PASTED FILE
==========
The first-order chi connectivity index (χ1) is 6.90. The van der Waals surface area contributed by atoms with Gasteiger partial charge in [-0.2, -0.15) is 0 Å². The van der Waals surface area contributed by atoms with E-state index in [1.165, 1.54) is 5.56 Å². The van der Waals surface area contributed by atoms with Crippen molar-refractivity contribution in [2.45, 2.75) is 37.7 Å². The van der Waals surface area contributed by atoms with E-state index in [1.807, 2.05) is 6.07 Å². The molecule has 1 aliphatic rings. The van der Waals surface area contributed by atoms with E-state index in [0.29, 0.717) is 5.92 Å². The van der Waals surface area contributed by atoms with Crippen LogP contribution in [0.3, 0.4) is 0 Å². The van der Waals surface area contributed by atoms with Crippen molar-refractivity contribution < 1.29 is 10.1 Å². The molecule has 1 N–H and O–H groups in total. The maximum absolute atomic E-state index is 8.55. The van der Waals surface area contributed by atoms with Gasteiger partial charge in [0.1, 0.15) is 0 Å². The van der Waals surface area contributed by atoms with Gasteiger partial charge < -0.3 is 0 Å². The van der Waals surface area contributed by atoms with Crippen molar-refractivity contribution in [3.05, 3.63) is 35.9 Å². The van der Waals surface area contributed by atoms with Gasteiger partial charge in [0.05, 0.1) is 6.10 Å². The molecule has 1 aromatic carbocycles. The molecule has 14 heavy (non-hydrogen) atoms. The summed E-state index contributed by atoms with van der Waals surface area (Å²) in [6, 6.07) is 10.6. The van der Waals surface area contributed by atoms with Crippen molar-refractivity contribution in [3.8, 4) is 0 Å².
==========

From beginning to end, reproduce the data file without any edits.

The first-order chi connectivity index (χ1) is 6.90. The van der Waals surface area contributed by atoms with Gasteiger partial charge in [-0.2, -0.15) is 0 Å². The van der Waals surface area contributed by atoms with E-state index in [1.165, 1.54) is 5.56 Å². The van der Waals surface area contributed by atoms with Crippen molar-refractivity contribution in [2.45, 2.75) is 37.7 Å². The van der Waals surface area contributed by atoms with E-state index in [1.807, 2.05) is 6.07 Å². The molecule has 1 aliphatic rings. The van der Waals surface area contributed by atoms with E-state index in [0.29, 0.717) is 5.92 Å². The van der Waals surface area contributed by atoms with Crippen LogP contribution in [0.3, 0.4) is 0 Å². The van der Waals surface area contributed by atoms with Crippen molar-refractivity contribution < 1.29 is 10.1 Å². The molecule has 1 N–H and O–H groups in total. The maximum absolute atomic E-state index is 8.55. The van der Waals surface area contributed by atoms with Gasteiger partial charge in [0.1, 0.15) is 0 Å². The van der Waals surface area contributed by atoms with Gasteiger partial charge < -0.3 is 0 Å². The van der Waals surface area contributed by atoms with Crippen molar-refractivity contribution in [3.05, 3.63) is 35.9 Å². The van der Waals surface area contributed by atoms with Gasteiger partial charge in [0.05, 0.1) is 6.10 Å². The molecule has 1 aromatic carbocycles. The molecule has 14 heavy (non-hydrogen) atoms. The summed E-state index contributed by atoms with van der Waals surface area (Å²) in [6, 6.07) is 10.6. The van der Waals surface area contributed by atoms with Crippen molar-refractivity contribution in [3.8, 4) is 0 Å².